The closures in Bangkok, ordered by Bangkok governor Aswin Kwanmuang, come as the number of COVID-19 infections surged by 89 yesterday (Mar 21), the highest since the first case was reported in January, taking the total to 411 infections in the kingdom. (See story here).
The order sent many city residents rushing to supermarkets to stock up on food and essential items yesterday despite assurances that supermarkets and convenience stores will remain open and restaurants can still offer take-out food.
On March 17, the Bangkok Metropolitan Administration (BMA) ordered eight types of establishments including schools, theatres, massage shops and sports arenas to close for 14 days.
In the latest order, seen by some as a soft lockdown, the closures cover 26 types of business including department stores, barbershops, beauty salons and cosmetic clinics and will be in place until April 12.
Governors of Bangkok’s neighbouring provinces, Nakhon Pathom, Nonthaburi, Pathum Thani, Samut Prakan and Samut Sakhon, followed suit.
Public Health Minister Anutin Charvirakul yesterday made an emotional plea calling on the public to trust the ministry’s effort to control the COVID-19 outbreak and asking for cooperation with social distancing.
“We have prepared everything in terms of medical staff and medical tools. What we need is strong support from the public and confidence in our medical team. They are ready to ensure the safety of all Thais. We must pass through this crisis together. We won’t make you disappointed,” he said.
Mr Anutin said Bangkok is the largest outbreak hotspot with 80% of patients living in the capital.
He also said the situation will be improved if the spread of the disease can be contained in the capital. Most patients found in other provinces are those who have travelled from Bangkok, he added.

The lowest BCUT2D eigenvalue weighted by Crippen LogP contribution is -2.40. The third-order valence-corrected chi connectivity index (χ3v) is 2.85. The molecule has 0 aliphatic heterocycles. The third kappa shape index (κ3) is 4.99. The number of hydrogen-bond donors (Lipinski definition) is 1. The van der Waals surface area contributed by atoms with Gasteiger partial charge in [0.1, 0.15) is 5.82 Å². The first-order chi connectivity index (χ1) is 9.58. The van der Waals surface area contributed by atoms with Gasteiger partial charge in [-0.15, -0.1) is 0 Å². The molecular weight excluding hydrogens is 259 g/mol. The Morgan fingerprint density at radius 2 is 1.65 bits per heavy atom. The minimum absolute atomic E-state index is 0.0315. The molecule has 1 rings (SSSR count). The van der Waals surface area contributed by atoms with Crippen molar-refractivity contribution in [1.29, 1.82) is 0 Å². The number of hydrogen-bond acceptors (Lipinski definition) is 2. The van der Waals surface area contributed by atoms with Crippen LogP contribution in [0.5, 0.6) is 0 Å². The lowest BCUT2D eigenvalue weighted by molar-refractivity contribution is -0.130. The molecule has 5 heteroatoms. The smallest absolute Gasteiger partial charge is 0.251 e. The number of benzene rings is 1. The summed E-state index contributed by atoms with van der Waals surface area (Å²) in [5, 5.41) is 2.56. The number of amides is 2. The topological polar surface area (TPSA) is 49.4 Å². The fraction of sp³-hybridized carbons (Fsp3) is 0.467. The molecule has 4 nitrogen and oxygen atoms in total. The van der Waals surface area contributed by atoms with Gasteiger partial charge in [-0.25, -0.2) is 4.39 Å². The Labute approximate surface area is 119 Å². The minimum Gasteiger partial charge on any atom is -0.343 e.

Pol Gen Aswin earlier said the March 17 measure was adopted after warnings from medical experts about a spike in infections if no sweeping actions were taken.
“Closing these establishments will have an economic impact but the people’s health is the top priority, and staying home can mitigate the risks of COVID-19," he said.
The governor also suggested that companies should ask employees to work from home while urging city residents to refrain from stockpiling food as restaurants would remain open to offer take-home meals while fresh markets and supermarkets would not close.
However, shortly after that announcement was made, there were reports of people rushing out to stock up on supplies with long queues seen at check-out counters and traffic congestion reported near many superstores.
City Hall spokesman Pongsakorn Kwanmuang yesterday asked social media users to refrain from using the phrasing “closing shopping malls and markets” to avoid panic buying and hoarding of food supplies.
“People can order takeaway food at restaurants. Markets and shopping malls remain open to sell food and essential goods,” he said.